Drilling Into The Future
Imagine a drill that penetrates granite using only the power of a flashlight battery. Then imagine sending that energy-efficient drill to another planet to explore beneath the surface. Or, perhaps, visualize putting the lightweight, sensitive instrument to work on Earth to improve medical care. Such a drill, recently developed at JPL and Cybersonics, Inc., has that power and potential.
The Ultrasonic/sonic driller/corer demonstration unit weighs roughly .7 kilograms (1.5 pounds) and is able to drill 12-millimeter (half-inch) holes into hard rocks.
Attached to the robotic arm of a future lander or on board a small rover, the drill could extract samples from the surface of an asteroid or planet surface during space missions. On Earth, potential medical uses include extracting pacemaker leads, assisting surgeries or facilitating diagnostic procedures that involve drilling into bone.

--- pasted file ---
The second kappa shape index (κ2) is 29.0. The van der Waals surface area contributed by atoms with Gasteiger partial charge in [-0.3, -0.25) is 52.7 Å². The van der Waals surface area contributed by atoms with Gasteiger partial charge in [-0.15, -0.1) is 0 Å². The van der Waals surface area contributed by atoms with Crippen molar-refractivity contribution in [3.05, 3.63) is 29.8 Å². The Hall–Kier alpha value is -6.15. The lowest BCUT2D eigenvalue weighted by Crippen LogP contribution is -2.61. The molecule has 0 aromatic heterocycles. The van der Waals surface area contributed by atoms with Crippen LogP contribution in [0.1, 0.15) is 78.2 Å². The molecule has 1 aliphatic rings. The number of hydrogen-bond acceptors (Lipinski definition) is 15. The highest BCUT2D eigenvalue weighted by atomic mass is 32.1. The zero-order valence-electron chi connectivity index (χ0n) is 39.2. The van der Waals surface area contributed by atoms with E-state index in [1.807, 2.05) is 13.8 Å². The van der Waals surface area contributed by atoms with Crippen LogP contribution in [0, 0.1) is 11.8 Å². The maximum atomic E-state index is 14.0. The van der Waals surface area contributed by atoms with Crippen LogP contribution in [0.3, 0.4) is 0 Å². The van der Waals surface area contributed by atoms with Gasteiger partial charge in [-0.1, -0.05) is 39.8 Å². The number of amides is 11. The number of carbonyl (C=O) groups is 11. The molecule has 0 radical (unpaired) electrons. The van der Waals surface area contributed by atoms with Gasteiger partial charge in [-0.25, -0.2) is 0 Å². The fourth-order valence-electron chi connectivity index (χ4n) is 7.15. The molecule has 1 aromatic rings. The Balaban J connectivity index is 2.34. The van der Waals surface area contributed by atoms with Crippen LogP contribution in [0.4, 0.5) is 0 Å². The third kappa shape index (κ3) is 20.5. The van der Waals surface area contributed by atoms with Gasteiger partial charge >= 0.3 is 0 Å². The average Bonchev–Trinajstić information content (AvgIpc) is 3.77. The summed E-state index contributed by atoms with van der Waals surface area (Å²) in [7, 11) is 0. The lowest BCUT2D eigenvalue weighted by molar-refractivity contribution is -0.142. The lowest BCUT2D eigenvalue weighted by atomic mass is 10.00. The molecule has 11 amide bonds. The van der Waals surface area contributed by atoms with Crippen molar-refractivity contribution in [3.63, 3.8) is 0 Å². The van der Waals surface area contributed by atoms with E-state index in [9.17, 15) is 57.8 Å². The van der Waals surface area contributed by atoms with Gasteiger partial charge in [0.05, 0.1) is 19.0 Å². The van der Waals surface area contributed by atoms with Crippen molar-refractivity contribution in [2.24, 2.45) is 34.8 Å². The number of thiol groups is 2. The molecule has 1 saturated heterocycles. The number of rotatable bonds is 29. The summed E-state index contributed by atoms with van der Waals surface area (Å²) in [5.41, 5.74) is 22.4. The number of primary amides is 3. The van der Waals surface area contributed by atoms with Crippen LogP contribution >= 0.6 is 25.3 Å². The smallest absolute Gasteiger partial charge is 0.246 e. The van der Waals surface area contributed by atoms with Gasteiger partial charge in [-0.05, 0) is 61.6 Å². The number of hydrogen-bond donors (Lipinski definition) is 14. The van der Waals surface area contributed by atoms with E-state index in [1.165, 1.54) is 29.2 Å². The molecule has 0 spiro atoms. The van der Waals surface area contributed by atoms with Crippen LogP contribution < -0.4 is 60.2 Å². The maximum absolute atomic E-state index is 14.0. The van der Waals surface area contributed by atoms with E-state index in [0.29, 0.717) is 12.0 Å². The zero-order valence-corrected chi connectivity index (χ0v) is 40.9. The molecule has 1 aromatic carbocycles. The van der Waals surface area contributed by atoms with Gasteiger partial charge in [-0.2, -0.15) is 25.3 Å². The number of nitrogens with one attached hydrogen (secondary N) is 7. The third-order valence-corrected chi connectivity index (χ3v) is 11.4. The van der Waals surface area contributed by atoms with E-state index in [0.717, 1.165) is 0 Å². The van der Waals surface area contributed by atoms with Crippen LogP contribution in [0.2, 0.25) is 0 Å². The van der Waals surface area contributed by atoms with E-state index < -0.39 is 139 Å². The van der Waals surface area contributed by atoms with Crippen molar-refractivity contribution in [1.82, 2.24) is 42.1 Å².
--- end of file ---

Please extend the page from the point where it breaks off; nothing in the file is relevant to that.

The drill relies on a novel mechanism that produces high frequency vibrations and converts them to a hammering action at low frequency. The high frequency vibrations are generated by a stack of piezoelectric wafers, which can be powered by a battery.
The drill consists of only three moving parts and it does not require gears, motors or lubricants. The drill requires very little pressure and it operates efficiently, drilling both soft and very hard rock, and it does not need sharpening. It extracts the produced debris by transporting them up the drilling shaft. The instrument is ideal for the exploration of other planets in space since it can operate in a wide range of temperatures as well as a vacuum.
A more advanced drill model, called the ultrasonic gofer, is currently being developed to reach depths of several meters, or yards. This deep drill will be equipped with sensors that will make it even more effective for detecting samples.
These sensors will also analyze samples in-situ, meaning in its location on a planet. Such a device could also be used on Earth to detect buried objects and for geophysical studies.
JPL's NDEAA Ultrasonic Drilling Homepage
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London - Jan. 10, 2001
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